In business, there are ups and downs. Sometimes the economy is good, and a business is profitable. Sometimes, however, the economy is not doing so well, and businesses begin to struggle. One possible consequence of a flagging economy and struggling business is that businesses may have to lay off workers. This is what happened in the case at hand, in the Orion-Mountainside Company. David Cannon was in charge of this decision and how to handle it. In July of 1980, the company realized that production would be shut down for awhile. Although this was typical for a week or two, it looked as if it would be much longer this time.
The major auto manufacturers were not making chassis, and therefore were not able to send them to Orion so they could make custom trucks. As the situation worsened, Cannon decided to lay off seventeen employees. He choose the employees with the lowest seniority, and kept the layoffs a secret until the day they occurred. Only foremen were given advance notice, and even then, it was only a few hours’ notice. The upper management spoke to the laid off employees, while the foremen spoke to the rest. During this procedure, Cannon did not inform any government agencies – or anyone – about the layoffs in advance.
He also told the employees that the layoff may be only temporary, but were “indefinite. ” He was very unspecific in his instructions. He also learned that it took three weeks (instead of the usual one) before any of those laid off began receiving any benefits. The situation did not improve over the next several weeks, and the employees were not told anything. Job sharing had been “considered, but rejected. ” Some of the employees found other jobs within ten weeks or so of the layoff. The primary concern is whether or not Cannon acted correctly in his handling of the layoff. Should he have laid employees off?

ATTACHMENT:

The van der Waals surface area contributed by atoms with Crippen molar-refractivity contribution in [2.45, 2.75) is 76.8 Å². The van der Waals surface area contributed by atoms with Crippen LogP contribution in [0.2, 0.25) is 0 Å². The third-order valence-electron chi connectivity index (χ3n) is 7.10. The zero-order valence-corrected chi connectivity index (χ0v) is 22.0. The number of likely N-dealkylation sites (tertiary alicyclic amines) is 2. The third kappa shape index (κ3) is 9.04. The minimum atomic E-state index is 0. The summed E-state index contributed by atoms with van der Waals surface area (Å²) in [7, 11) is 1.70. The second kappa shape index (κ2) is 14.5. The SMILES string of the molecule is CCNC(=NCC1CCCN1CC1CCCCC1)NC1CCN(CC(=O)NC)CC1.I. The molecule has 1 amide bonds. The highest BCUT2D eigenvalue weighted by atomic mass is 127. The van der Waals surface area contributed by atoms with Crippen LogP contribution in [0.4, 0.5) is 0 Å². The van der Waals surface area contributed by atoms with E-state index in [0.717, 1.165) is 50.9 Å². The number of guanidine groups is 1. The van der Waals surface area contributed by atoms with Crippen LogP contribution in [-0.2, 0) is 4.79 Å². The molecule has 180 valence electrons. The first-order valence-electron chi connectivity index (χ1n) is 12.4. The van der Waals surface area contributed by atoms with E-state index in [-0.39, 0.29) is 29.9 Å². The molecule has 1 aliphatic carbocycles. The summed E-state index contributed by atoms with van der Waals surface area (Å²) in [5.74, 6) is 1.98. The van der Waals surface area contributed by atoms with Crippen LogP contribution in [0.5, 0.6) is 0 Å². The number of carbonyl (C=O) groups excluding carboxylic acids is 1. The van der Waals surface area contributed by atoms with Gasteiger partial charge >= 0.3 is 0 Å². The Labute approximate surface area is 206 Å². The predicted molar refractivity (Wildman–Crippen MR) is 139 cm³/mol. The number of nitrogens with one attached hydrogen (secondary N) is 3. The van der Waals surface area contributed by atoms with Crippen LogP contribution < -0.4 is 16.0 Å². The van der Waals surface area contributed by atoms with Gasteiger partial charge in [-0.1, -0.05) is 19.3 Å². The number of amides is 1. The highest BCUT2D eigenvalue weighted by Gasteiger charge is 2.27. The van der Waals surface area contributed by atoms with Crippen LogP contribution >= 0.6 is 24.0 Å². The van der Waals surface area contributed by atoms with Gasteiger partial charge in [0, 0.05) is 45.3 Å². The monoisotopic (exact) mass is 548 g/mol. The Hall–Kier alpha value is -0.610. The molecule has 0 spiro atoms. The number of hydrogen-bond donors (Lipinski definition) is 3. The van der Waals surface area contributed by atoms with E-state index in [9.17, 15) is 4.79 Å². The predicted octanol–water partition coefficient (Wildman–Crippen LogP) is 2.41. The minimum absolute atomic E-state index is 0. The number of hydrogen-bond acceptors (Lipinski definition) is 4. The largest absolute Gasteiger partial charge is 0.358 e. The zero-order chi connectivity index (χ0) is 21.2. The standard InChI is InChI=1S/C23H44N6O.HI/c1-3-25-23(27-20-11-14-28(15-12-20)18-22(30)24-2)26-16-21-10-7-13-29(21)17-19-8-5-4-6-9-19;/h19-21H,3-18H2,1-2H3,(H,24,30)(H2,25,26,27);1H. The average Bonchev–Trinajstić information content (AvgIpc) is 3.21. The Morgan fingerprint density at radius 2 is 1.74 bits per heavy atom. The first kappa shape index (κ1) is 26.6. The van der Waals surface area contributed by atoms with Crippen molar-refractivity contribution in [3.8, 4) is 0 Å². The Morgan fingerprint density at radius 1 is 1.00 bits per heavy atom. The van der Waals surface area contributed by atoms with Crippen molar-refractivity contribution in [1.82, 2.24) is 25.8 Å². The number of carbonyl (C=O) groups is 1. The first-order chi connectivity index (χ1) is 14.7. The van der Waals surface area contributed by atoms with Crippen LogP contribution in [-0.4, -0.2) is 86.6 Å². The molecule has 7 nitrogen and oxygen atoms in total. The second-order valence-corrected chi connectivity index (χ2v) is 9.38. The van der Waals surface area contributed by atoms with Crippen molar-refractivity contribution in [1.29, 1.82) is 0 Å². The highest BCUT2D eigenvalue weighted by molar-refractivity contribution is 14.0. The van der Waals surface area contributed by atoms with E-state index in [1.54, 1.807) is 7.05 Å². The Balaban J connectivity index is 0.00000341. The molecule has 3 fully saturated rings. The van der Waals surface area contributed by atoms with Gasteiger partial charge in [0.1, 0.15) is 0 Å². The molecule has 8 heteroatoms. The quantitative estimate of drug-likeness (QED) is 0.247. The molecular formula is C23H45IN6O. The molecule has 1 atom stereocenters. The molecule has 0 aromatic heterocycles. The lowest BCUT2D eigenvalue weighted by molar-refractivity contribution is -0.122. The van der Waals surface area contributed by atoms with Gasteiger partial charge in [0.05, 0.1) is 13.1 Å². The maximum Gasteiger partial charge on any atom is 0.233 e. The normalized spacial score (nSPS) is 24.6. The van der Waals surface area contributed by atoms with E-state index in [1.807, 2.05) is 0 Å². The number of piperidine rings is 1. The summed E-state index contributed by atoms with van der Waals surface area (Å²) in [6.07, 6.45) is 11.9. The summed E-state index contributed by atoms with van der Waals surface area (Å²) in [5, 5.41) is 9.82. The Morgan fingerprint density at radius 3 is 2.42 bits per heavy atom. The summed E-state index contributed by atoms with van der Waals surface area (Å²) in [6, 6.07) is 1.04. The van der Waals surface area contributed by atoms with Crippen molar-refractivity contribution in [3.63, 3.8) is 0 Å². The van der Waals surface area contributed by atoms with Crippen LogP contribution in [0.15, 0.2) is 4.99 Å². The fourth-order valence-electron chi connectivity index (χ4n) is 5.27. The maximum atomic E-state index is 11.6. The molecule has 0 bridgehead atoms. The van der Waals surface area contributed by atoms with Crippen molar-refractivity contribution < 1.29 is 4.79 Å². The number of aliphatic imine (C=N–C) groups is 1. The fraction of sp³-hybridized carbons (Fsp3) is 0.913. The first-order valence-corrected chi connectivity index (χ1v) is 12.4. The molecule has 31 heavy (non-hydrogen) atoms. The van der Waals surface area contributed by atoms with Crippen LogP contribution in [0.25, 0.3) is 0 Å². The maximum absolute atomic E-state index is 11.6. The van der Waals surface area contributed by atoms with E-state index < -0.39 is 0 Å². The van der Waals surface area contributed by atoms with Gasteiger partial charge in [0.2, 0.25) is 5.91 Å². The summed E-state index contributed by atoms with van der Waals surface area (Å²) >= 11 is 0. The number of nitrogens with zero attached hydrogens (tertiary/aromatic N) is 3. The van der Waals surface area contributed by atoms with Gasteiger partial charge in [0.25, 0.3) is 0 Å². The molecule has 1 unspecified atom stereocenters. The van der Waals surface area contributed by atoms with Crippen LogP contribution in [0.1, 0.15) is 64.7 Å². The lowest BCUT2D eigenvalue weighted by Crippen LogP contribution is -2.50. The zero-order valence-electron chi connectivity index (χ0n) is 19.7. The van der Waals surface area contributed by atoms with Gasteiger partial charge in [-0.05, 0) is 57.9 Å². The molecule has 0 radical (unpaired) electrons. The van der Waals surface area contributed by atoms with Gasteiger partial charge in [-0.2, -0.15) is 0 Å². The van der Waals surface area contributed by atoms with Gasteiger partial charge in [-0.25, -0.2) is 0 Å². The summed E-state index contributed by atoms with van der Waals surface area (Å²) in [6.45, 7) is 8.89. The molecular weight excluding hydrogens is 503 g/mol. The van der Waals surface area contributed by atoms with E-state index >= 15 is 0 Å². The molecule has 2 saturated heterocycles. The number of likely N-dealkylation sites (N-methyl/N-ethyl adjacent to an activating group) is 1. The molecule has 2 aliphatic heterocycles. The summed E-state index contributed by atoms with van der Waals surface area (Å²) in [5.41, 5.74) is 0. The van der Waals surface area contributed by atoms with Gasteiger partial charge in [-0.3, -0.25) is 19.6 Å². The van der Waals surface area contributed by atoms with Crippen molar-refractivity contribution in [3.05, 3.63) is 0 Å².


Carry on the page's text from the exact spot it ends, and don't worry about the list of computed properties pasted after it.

And if so, should he have kept it a secret until the last minute, and been vague in the terms of the layoff? These are ethical concerns to answer, because it is possible that there was a better way to handle this situation. First of all, did the economic considerations justify the lay-offs? At this time, unemployment was high throughout the country. It was even higher in this area. In fact, unemployment was so high that the state was paying extended unemployment benefits. This speaks to the fact that the economic situation was not great, and that certain tough decisions would need to be made.
Also, because the plant primarily focused on making special trucks, and because they were dependent on auto manufacturers to ship them parts before they could do their jobs, a lack of parts was a major problem. Employees could not work when they did not have anything to work with. Also, looking at what happened after the layoffs – that several weeks later, the plant still did not have the necessary parts – it seems the economic conditions did, in fact, justify the layoffs. While the necessity is regrettable, the company realistically did not have a better choice at that time.
Second, were the reasons provided by the company sufficient to justify why the lay-off was implemented as it was? The company was bent on secrecy, for fear that the employees would not work as hard at their jobs if they knew in advance that they would be laid off. They also feared that other employees would become distracted by the threat of layoffs and that productivity could be lost. The company also feared that if they told their employees the layoff was permanent when they did not know what would happen, their employees would leave to get other jobs and they would not be able to recall them.
However, these are not sufficient reasons to justify the way the layoffs were handled, especially with the fringe problems that occurred afterwards. Employees were absolutely blind-sided by the layoffs, because although they knew the plant did not have work for them, they probably were also not expecting a move so drastic. Earlier in the year, the unemployment in their area had been much higher, and their jobs had survived with no problems. For them to consider a layoff as a possibility under those circumstances would have been unusual, if not impossible.